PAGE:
Bring on the vinyl!
I’m listening to a download of local chamber-pop innovators Gentle Party’s first album, and my computer speakers just aren’t cutting it—not because Jouska isn’t a good recording, but because there’s just too much going on here for anything less than the best in audio-delivery tech.
Gentle Party has the instrumentation of a chamber-music quartet—harp, violin, cello, vocals—but its ambitions are symphonic, and this incredibly assured debut delivers stunning, wide-screen sound. Describing that sound, however, is a lot more difficult than simply falling into it. There are moments here that have a kind of Disney-princess preciousness—the swelling, dreamy “Ghost Writer”, for instance—but harpist Elisa Thorn undercuts the equally impressionistic “Little Tiger”’s sweetness with unsettling electronic swirls and aggressive plucking.
Elsewhere, the band moves a surprising volume of air for a drummerless quartet, cellist Shanto Acharia being largely responsible for its more prog inclinations. Violinist Meredith Bates adds keening, ecstatic melodies, while vocalist Jessica Ylirussi combines jazzy elegance with indie-folk fragility to deliver lyrics that speak of tenderness and vulnerability.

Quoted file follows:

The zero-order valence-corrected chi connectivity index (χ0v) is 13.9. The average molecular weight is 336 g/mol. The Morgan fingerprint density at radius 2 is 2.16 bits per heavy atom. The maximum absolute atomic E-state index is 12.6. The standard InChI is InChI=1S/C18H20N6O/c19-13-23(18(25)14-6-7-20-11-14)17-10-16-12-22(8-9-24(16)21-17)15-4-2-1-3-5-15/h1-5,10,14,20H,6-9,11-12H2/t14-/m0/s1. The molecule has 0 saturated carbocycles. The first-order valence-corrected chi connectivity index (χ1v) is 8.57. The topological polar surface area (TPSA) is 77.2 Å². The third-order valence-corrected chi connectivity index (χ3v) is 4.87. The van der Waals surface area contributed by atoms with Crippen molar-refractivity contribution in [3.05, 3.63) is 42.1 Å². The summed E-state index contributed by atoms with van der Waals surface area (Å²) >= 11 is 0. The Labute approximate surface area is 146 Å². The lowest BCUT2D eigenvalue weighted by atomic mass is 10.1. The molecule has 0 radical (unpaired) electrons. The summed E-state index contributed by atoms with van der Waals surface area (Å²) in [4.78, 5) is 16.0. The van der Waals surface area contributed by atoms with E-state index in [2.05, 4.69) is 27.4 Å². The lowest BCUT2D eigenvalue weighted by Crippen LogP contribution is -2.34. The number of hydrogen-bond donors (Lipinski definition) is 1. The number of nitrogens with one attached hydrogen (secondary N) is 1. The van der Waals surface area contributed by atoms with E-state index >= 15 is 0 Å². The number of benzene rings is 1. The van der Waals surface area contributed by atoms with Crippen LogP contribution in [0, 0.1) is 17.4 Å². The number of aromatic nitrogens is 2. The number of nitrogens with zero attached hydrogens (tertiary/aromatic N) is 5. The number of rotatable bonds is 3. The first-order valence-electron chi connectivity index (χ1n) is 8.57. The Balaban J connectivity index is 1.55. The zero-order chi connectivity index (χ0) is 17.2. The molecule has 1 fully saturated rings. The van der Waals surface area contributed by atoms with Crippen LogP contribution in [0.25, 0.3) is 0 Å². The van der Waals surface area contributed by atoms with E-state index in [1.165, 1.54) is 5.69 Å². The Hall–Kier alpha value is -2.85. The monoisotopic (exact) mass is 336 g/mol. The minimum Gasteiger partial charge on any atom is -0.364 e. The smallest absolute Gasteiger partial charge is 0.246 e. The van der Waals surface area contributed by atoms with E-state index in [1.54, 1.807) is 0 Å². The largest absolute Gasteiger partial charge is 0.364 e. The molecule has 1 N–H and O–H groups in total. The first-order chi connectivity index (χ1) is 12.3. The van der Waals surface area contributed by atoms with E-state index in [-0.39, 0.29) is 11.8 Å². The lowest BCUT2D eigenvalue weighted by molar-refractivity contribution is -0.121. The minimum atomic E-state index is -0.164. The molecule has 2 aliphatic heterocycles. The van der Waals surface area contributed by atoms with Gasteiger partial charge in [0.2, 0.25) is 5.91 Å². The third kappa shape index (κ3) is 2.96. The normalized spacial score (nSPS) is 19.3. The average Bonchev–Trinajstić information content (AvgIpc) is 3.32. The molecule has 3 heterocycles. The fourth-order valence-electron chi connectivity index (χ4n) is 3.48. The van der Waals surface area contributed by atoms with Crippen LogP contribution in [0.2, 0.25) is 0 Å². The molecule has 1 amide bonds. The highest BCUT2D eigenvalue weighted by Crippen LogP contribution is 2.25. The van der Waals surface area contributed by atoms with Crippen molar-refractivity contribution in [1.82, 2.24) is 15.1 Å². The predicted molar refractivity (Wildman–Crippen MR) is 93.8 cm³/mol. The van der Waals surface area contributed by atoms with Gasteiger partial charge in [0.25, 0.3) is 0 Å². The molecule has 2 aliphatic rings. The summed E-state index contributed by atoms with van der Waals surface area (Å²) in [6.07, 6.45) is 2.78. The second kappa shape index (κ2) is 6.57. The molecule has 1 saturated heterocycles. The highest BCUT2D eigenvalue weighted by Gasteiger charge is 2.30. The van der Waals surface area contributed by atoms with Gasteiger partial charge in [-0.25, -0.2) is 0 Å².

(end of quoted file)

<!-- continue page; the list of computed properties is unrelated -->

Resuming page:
Some Vancouver music pundits have been beating the drum for the return of rock, but what’s far more exciting is that there’s a new crop of bands in town that are forging their own sound with little regard for guitar-bass-and-drum orthodoxy. There’s always going to be a place for crunchy six-strings, but albums like Jouska and Only a Visitor’s soon-to-be-released Lines offer proof that there’s a beautiful world to be won by looking beyond old patterns.